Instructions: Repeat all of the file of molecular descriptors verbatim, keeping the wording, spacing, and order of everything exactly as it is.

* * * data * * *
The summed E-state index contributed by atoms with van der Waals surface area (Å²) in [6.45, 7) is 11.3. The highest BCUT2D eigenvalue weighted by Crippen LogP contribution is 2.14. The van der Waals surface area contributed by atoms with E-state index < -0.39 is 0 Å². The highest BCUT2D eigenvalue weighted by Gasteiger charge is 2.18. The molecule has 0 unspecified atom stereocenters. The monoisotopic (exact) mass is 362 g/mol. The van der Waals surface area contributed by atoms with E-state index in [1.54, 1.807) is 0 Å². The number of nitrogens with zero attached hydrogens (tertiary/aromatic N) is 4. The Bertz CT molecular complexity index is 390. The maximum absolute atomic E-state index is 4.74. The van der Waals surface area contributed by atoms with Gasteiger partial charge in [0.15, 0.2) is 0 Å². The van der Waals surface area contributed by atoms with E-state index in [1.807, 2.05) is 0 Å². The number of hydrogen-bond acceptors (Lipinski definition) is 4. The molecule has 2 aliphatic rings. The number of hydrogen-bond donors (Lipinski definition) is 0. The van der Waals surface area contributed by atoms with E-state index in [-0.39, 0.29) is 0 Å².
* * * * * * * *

The summed E-state index contributed by atoms with van der Waals surface area (Å²) in [6.45, 7) is 11.3. The highest BCUT2D eigenvalue weighted by Crippen LogP contribution is 2.14. The van der Waals surface area contributed by atoms with E-state index < -0.39 is 0 Å². The highest BCUT2D eigenvalue weighted by Gasteiger charge is 2.18. The molecule has 0 unspecified atom stereocenters. The monoisotopic (exact) mass is 362 g/mol. The van der Waals surface area contributed by atoms with E-state index in [1.54, 1.807) is 0 Å². The number of nitrogens with zero attached hydrogens (tertiary/aromatic N) is 4. The Bertz CT molecular complexity index is 390. The maximum absolute atomic E-state index is 4.74. The van der Waals surface area contributed by atoms with Gasteiger partial charge in [0.15, 0.2) is 0 Å². The van der Waals surface area contributed by atoms with E-state index in [1.807, 2.05) is 0 Å². The number of hydrogen-bond acceptors (Lipinski definition) is 4. The molecule has 2 aliphatic rings. The number of hydrogen-bond donors (Lipinski definition) is 0. The van der Waals surface area contributed by atoms with E-state index in [-0.39, 0.29) is 0 Å².